Warm up before running over winter to avoid triathlon injuries sneaking up on you in the cold

It’s freezing, it’s dark, you’re off for a run and you haven’t even warmed up properly. How are your poor muscles ever going to cope? As the days get colder it becomes more and more important to get warm before you start running. But it’s not always easy, and running slowly to warm up can be unpleasant in cold weather.

Your natural inclination will be to go fast until you feel warm, but that’s not always a good idea. Muscles are like chewing gum, and when they’re cold, they’re stiff rather than supple. Muscles work more efficiently when they’re warm, whereas running hard with cold muscles can be a recipe for injury.

Traditional static stretches don’t help much either. Leaning against a wall, stretching out your calves or thighs might do you some good after a run, but before they won’t do you any real favours.

The best solution is to start out with some dynamic stretching. This is because when we run our active muscles have to overcome a certain amount of resistance from our non-active muscles. For example, your hip flexor muscles on the front of your hips may have to overcome resistance from your hamstrings on the back of your thigh at certain stages of your running gait.

Dynamic stretches help limit this resistance. They are movements that mimic running, but in an exaggerated way. They teach your non-active muscles to relax, warming you up gently in the process and reducing your chances of getting a muscle strain.

The dynamic stretch exercises here should only take a few minutes. Do them before running on a cold day, particularly if you’ll be running fast. Concentrate on your form and you should notice you feel better as soon as you start running. Then take it easy for the first 10 minutes of your run, using the time to gradually build up to your target training pace.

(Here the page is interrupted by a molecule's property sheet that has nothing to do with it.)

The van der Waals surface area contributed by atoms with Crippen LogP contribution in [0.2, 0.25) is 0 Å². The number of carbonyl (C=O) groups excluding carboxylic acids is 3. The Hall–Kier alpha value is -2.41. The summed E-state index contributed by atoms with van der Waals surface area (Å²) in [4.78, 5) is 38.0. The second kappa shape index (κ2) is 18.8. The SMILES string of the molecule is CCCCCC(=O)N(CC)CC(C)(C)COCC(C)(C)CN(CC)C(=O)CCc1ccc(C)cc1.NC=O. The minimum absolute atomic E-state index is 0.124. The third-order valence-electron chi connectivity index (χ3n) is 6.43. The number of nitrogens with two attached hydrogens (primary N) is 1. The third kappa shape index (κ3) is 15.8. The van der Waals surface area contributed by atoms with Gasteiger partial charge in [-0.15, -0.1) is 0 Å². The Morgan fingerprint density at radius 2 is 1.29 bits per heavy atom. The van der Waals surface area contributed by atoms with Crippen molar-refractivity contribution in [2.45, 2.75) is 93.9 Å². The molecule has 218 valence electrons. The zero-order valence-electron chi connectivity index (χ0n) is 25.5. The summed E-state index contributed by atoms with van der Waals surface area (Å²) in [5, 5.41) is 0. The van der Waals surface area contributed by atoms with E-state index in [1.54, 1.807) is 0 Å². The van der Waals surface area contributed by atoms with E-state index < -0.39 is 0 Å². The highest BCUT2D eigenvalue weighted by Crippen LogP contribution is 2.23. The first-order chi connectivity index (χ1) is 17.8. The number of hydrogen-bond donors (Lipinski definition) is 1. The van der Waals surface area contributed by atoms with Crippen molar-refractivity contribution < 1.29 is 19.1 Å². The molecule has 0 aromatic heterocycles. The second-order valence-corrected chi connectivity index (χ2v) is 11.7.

1. Leg kicks

From a standing position, hold both arms out straight in front of you at 90 degrees from your torso. Start walking slowly forwards by kicking each leg as highly as possible. Aim to gently kick your left hand with your left foot and your right hand with your right foot. Try not to let your trunk bend forwards, and to keep your legs as straight as you can. Do this exercise for 30 seconds.

2. Body rotations

Lift your arms out to the side, at 90 degrees to your body. Then rotate your torso as far as you can to the left, before reversing direction and swinging back to the right. Try to stay relaxed throughout – it’s not a race. Do this 10 times in total before you run.

3. Side leg-swings

Face a wall and lean against it with both palms flat. Swing your straight leg left to right in wide arcs between the wall and your standing leg. Do 10 swings on one side, before changing over to the other leg. Keep your swinging leg relaxed throughout, and don’t try to swing too far.

4. Tilt walking

You may look a bit silly doing this one, but trust us, it works. From standing, take a step forward with your right foot and then balance on that forward foot. Lean your body forward at the waist until it’s parallel to the floor. While you’re doing this, lift your rearward leg off the ground for balance. Return back to standing and repeat with the opposite leg. It’s really important to try and hold your form and balance on this one, so don’t rush it. Do this for 30 seconds.